Calderon faces tough test in Segura rematch

Puerto Rico's Ivan "Iron Boy" Calderon, the former strawweight and junior flyweight world champion, had never lost until Giovani Segura (26-1-1, 22 KOs) knocked him out in the eighth round in August to claim the 108-pound title in one of the most exciting fights of 2010.

Calderon had rarely even come close to losing since turning pro after the 2000 Olympics -- nor had he ever been in a truly exciting fight. He was perhaps the most technically gifted boxer in the sport during the 2000s. He wasn't all that exciting to watch, but he could outbox anyone.

After the loss to Segura, though, the biggest fight available for Calderon was a rematch, which is set for April 2 on Segura's turf in Mexicali, Mexico -- the first fight was in Puerto Rico. Calderon will be seeking revenge in the Integrated Sports pay-per-view main event (9 p.m. ET, $39.95).

I have a hard time seeing Calderon, who has lost a step, beating Segura, who is much bigger and more powerful. But I would never count out a supreme technician such as Calderon.

Calderon said that he has no worries about going to Mexico and that he has revamped his training camp to get ready for the rematch.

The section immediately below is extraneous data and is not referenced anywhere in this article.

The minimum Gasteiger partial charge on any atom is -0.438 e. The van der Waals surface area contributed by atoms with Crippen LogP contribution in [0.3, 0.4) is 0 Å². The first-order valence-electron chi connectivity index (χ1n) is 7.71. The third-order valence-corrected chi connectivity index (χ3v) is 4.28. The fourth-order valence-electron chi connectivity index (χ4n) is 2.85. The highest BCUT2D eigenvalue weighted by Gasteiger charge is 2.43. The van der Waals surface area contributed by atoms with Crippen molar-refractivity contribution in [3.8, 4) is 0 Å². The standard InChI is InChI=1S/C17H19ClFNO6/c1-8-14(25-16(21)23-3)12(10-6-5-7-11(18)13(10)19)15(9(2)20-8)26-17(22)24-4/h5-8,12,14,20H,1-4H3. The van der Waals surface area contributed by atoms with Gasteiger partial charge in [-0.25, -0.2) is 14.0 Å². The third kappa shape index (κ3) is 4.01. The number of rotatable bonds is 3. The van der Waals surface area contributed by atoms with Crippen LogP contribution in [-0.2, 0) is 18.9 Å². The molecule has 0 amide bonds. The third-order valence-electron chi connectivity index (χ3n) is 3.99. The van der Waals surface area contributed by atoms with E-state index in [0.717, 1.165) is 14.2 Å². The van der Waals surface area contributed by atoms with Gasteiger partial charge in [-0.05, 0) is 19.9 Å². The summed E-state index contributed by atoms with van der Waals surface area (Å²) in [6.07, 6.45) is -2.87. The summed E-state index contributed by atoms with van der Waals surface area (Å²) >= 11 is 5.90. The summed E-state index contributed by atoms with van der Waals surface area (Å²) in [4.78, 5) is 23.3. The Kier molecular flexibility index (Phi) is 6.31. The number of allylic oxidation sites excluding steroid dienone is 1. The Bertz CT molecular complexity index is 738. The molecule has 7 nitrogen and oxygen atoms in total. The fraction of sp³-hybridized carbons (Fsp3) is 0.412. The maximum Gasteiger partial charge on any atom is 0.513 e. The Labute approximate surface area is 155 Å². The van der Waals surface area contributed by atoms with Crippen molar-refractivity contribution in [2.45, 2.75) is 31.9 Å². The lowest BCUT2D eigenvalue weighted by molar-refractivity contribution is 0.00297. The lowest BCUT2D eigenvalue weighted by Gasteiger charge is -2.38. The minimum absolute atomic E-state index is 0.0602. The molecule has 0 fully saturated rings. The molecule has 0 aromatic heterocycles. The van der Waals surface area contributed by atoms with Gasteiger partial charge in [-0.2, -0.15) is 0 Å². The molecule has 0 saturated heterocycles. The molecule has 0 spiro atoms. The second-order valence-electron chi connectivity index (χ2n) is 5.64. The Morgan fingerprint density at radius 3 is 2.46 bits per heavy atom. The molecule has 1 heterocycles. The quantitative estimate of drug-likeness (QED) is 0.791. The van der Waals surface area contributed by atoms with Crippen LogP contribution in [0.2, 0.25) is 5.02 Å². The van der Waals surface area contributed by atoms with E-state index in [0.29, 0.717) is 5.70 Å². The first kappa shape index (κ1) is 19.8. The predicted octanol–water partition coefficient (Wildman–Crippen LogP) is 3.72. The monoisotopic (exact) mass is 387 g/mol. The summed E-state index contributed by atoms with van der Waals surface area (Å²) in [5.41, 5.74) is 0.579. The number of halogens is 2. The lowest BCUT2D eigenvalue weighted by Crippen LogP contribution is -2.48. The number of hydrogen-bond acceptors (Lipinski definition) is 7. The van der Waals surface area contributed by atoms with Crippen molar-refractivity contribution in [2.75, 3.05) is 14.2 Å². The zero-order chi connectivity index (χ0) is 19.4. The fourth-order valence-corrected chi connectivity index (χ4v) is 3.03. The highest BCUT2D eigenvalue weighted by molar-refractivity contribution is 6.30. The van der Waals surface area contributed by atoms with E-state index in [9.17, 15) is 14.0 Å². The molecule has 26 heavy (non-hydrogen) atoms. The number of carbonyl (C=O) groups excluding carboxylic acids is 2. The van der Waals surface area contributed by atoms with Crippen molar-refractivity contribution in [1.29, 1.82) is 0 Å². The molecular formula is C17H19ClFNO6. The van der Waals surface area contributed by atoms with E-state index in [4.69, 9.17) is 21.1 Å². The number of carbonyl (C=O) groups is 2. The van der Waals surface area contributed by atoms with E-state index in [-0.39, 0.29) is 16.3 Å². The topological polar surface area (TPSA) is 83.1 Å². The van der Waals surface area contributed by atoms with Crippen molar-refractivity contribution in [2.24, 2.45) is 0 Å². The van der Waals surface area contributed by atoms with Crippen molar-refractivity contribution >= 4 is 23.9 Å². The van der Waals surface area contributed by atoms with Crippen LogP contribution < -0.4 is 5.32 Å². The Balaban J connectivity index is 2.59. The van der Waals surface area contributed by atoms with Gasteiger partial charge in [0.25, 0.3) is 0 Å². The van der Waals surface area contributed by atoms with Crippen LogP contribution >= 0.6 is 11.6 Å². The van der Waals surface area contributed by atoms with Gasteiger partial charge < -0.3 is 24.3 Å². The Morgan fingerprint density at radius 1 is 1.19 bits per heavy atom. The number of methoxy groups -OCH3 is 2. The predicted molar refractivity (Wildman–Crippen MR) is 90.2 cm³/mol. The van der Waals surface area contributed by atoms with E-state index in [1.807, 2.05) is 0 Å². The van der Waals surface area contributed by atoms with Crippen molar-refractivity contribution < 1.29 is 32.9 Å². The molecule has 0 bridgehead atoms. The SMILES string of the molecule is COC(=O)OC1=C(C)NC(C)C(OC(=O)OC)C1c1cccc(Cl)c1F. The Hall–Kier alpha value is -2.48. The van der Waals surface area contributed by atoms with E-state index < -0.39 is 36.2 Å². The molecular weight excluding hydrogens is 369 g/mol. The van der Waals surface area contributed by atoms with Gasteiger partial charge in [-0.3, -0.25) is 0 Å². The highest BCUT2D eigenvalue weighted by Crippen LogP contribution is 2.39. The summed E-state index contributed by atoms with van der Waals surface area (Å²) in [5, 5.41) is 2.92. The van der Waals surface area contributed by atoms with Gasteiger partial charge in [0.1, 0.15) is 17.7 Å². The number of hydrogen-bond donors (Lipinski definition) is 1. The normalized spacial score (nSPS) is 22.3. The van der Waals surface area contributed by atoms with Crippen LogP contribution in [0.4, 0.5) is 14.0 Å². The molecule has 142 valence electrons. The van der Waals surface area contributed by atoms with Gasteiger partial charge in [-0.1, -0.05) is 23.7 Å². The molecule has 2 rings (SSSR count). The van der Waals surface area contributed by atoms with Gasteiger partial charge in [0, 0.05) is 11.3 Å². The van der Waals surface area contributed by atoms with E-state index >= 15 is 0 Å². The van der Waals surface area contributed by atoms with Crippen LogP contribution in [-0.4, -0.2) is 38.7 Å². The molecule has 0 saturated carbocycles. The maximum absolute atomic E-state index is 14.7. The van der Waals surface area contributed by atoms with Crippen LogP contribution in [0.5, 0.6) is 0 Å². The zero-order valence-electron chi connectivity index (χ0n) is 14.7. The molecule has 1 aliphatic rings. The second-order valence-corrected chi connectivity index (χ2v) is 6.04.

"I'm working hard in training to make sure that I do better than I did in the first fight against Segura," Calderon said. "My fans will be in Mexico with me in spirit. I know a lot of people will be booing me there, but I know how to control that and remain focused in the ring. My first loss has me hungrier and I'm training differently. For the first time in 10 years I'm not living at home with my family. I stay at camp and live in my trainer's house. It's just me and him, none of my family around. I've also been doing more work with weights to strengthen my arms and legs."

Calderon (34-1-1, 6 KOs) claimed he was hampered by leg injuries in the first fight, so he was not able to move the way he usually does. As a pure technician, Calderon has always relied on movement and boxing ability, not pure power and pressure, like Segura.

"I didn't train right for our first fight," Calderon said. "My leg muscles were injured. I couldn't run and training days were suspended in the gym. I usually spar 100 rounds, but all I had was 45 for the last fight. No excuses, he did the job, but that wasn't the Ivan everybody knows. I need to be able to move my legs to control the fight. I couldn't move because of my legs and he worked my body good. I had to go toe-to-toe with him. He controlled the fight.

"He's not a good technical fighter, but he's strong and keeps pressure on his opponent. He did hurt me with body shots. I believe this fight will be different because I will box more. I will leave Mexico with my belt. Mexicans don't like to watch my style of boxing, but I don't care if they yell or boo. I will fight my fight and make the judges love my style, so I get the decision."